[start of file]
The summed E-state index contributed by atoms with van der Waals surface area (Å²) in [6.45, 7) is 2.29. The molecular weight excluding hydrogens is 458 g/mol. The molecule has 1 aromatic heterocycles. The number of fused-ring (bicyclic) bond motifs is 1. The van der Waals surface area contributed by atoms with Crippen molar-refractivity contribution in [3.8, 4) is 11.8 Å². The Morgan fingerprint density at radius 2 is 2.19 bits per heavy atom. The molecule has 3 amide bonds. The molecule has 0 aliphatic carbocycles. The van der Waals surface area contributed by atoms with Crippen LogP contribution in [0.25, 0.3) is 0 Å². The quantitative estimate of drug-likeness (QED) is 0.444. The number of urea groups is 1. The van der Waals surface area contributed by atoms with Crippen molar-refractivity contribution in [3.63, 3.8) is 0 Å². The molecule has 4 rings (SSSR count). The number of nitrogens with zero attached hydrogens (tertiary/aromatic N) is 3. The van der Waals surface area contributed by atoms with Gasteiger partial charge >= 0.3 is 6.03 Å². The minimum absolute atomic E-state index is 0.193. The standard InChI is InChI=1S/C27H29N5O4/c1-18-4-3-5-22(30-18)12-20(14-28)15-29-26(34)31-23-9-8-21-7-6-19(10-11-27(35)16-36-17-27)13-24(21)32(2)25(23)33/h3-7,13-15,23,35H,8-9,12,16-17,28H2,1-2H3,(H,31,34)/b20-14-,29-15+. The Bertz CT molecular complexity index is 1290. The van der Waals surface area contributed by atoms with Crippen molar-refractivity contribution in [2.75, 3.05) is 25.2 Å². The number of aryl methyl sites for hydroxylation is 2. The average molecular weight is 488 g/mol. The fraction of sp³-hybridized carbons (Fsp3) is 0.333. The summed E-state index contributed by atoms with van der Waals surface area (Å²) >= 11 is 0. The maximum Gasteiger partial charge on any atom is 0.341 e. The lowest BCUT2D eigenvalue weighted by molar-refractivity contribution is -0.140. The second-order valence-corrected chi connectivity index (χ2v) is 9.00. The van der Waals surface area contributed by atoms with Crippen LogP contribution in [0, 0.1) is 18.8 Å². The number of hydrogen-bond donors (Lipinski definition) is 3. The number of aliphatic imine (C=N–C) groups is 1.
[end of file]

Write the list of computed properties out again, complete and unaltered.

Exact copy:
The summed E-state index contributed by atoms with van der Waals surface area (Å²) in [6.45, 7) is 2.29. The molecular weight excluding hydrogens is 458 g/mol. The molecule has 1 aromatic heterocycles. The number of fused-ring (bicyclic) bond motifs is 1. The van der Waals surface area contributed by atoms with Crippen molar-refractivity contribution in [3.8, 4) is 11.8 Å². The Morgan fingerprint density at radius 2 is 2.19 bits per heavy atom. The molecule has 3 amide bonds. The molecule has 0 aliphatic carbocycles. The van der Waals surface area contributed by atoms with Crippen LogP contribution in [0.25, 0.3) is 0 Å². The quantitative estimate of drug-likeness (QED) is 0.444. The number of urea groups is 1. The van der Waals surface area contributed by atoms with Crippen molar-refractivity contribution in [3.63, 3.8) is 0 Å². The molecule has 4 rings (SSSR count). The number of nitrogens with zero attached hydrogens (tertiary/aromatic N) is 3. The van der Waals surface area contributed by atoms with Gasteiger partial charge >= 0.3 is 6.03 Å². The minimum absolute atomic E-state index is 0.193. The standard InChI is InChI=1S/C27H29N5O4/c1-18-4-3-5-22(30-18)12-20(14-28)15-29-26(34)31-23-9-8-21-7-6-19(10-11-27(35)16-36-17-27)13-24(21)32(2)25(23)33/h3-7,13-15,23,35H,8-9,12,16-17,28H2,1-2H3,(H,31,34)/b20-14-,29-15+. The Bertz CT molecular complexity index is 1290. The van der Waals surface area contributed by atoms with Crippen molar-refractivity contribution in [2.75, 3.05) is 25.2 Å². The number of aryl methyl sites for hydroxylation is 2. The average molecular weight is 488 g/mol. The fraction of sp³-hybridized carbons (Fsp3) is 0.333. The summed E-state index contributed by atoms with van der Waals surface area (Å²) >= 11 is 0. The maximum Gasteiger partial charge on any atom is 0.341 e. The lowest BCUT2D eigenvalue weighted by molar-refractivity contribution is -0.140. The second-order valence-corrected chi connectivity index (χ2v) is 9.00. The van der Waals surface area contributed by atoms with Crippen LogP contribution in [0, 0.1) is 18.8 Å². The number of hydrogen-bond donors (Lipinski definition) is 3. The number of aliphatic imine (C=N–C) groups is 1.